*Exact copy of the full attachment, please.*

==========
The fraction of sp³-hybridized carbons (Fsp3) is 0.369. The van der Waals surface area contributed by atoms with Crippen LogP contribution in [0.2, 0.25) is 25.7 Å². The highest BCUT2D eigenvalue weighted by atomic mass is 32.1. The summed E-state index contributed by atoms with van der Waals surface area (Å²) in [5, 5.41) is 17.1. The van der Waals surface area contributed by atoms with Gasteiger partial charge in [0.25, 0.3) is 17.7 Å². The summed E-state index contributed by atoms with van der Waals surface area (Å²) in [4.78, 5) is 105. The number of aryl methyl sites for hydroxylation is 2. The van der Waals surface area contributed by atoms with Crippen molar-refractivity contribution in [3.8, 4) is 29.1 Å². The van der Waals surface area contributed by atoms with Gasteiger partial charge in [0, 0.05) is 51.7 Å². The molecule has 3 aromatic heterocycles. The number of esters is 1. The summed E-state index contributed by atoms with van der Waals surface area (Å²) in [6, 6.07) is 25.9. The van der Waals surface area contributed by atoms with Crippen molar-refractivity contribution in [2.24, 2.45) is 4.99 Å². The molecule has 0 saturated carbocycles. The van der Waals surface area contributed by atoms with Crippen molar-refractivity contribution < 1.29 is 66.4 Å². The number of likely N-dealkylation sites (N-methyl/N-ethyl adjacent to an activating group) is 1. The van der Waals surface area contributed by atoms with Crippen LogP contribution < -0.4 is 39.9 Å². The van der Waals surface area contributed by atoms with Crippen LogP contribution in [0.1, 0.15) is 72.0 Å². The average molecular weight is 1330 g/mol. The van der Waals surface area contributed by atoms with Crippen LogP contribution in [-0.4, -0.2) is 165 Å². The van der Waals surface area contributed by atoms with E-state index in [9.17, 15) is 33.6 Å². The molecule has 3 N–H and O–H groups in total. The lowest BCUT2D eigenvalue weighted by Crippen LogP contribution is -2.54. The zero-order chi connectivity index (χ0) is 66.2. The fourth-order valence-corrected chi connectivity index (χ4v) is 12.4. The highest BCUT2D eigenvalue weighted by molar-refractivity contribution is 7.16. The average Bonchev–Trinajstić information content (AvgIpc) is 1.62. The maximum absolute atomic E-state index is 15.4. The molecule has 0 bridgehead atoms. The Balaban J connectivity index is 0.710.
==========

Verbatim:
The fraction of sp³-hybridized carbons (Fsp3) is 0.369. The van der Waals surface area contributed by atoms with Crippen LogP contribution in [0.2, 0.25) is 25.7 Å². The highest BCUT2D eigenvalue weighted by atomic mass is 32.1. The summed E-state index contributed by atoms with van der Waals surface area (Å²) in [5, 5.41) is 17.1. The van der Waals surface area contributed by atoms with Gasteiger partial charge in [0.25, 0.3) is 17.7 Å². The summed E-state index contributed by atoms with van der Waals surface area (Å²) in [4.78, 5) is 105. The number of aryl methyl sites for hydroxylation is 2. The van der Waals surface area contributed by atoms with Crippen molar-refractivity contribution in [3.8, 4) is 29.1 Å². The van der Waals surface area contributed by atoms with Gasteiger partial charge in [0, 0.05) is 51.7 Å². The molecule has 3 aromatic heterocycles. The number of esters is 1. The summed E-state index contributed by atoms with van der Waals surface area (Å²) in [6, 6.07) is 25.9. The van der Waals surface area contributed by atoms with Crippen molar-refractivity contribution in [2.24, 2.45) is 4.99 Å². The molecule has 0 saturated carbocycles. The van der Waals surface area contributed by atoms with Crippen molar-refractivity contribution < 1.29 is 66.4 Å². The number of likely N-dealkylation sites (N-methyl/N-ethyl adjacent to an activating group) is 1. The van der Waals surface area contributed by atoms with Crippen LogP contribution < -0.4 is 39.9 Å². The van der Waals surface area contributed by atoms with Crippen LogP contribution in [0.1, 0.15) is 72.0 Å². The average molecular weight is 1330 g/mol. The van der Waals surface area contributed by atoms with Crippen LogP contribution in [-0.4, -0.2) is 165 Å². The van der Waals surface area contributed by atoms with E-state index in [9.17, 15) is 33.6 Å². The molecule has 3 N–H and O–H groups in total. The lowest BCUT2D eigenvalue weighted by Crippen LogP contribution is -2.54. The zero-order chi connectivity index (χ0) is 66.2. The fourth-order valence-corrected chi connectivity index (χ4v) is 12.4. The highest BCUT2D eigenvalue weighted by molar-refractivity contribution is 7.16. The average Bonchev–Trinajstić information content (AvgIpc) is 1.62. The maximum absolute atomic E-state index is 15.4. The molecule has 0 bridgehead atoms. The Balaban J connectivity index is 0.710.